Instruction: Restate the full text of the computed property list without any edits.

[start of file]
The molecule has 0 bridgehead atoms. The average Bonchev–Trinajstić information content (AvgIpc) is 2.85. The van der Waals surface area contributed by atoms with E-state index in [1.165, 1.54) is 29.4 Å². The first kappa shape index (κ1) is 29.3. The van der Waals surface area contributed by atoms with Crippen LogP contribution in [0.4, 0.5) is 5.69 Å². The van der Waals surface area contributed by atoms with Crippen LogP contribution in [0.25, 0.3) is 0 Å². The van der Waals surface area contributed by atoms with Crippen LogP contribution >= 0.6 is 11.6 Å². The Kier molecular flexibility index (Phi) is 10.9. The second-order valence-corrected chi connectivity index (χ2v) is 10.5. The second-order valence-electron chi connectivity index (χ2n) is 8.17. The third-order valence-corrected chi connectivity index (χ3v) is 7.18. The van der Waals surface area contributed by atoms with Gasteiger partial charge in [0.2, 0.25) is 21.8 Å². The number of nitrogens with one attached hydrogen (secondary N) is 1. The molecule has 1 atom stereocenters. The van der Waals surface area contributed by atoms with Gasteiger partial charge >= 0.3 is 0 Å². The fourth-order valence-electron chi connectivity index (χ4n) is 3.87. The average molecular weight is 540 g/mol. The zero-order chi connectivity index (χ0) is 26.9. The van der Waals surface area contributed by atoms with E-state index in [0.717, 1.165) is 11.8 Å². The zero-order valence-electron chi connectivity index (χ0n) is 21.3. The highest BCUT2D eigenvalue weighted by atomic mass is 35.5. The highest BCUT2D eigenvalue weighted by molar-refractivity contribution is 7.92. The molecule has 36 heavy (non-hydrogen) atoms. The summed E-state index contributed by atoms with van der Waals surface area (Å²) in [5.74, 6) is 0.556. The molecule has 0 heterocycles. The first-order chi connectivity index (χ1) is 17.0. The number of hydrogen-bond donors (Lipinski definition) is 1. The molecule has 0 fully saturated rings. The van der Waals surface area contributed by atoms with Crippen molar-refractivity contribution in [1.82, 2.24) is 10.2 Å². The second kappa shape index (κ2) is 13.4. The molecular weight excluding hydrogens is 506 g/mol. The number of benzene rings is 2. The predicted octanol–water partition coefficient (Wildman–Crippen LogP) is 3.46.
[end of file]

The molecule has 0 bridgehead atoms. The average Bonchev–Trinajstić information content (AvgIpc) is 2.85. The van der Waals surface area contributed by atoms with E-state index in [1.165, 1.54) is 29.4 Å². The first kappa shape index (κ1) is 29.3. The van der Waals surface area contributed by atoms with Crippen LogP contribution in [0.4, 0.5) is 5.69 Å². The van der Waals surface area contributed by atoms with Crippen LogP contribution in [0.25, 0.3) is 0 Å². The van der Waals surface area contributed by atoms with Crippen LogP contribution >= 0.6 is 11.6 Å². The Kier molecular flexibility index (Phi) is 10.9. The second-order valence-corrected chi connectivity index (χ2v) is 10.5. The second-order valence-electron chi connectivity index (χ2n) is 8.17. The third-order valence-corrected chi connectivity index (χ3v) is 7.18. The van der Waals surface area contributed by atoms with Gasteiger partial charge in [0.2, 0.25) is 21.8 Å². The number of nitrogens with one attached hydrogen (secondary N) is 1. The molecule has 1 atom stereocenters. The van der Waals surface area contributed by atoms with Gasteiger partial charge >= 0.3 is 0 Å². The fourth-order valence-electron chi connectivity index (χ4n) is 3.87. The average molecular weight is 540 g/mol. The zero-order chi connectivity index (χ0) is 26.9. The van der Waals surface area contributed by atoms with E-state index in [0.717, 1.165) is 11.8 Å². The zero-order valence-electron chi connectivity index (χ0n) is 21.3. The highest BCUT2D eigenvalue weighted by atomic mass is 35.5. The highest BCUT2D eigenvalue weighted by molar-refractivity contribution is 7.92. The molecule has 36 heavy (non-hydrogen) atoms. The summed E-state index contributed by atoms with van der Waals surface area (Å²) in [5.74, 6) is 0.556. The molecule has 0 heterocycles. The first-order chi connectivity index (χ1) is 17.0. The number of hydrogen-bond donors (Lipinski definition) is 1. The molecule has 0 fully saturated rings. The van der Waals surface area contributed by atoms with Crippen molar-refractivity contribution in [1.82, 2.24) is 10.2 Å². The second kappa shape index (κ2) is 13.4. The molecular weight excluding hydrogens is 506 g/mol. The number of benzene rings is 2. The predicted octanol–water partition coefficient (Wildman–Crippen LogP) is 3.46.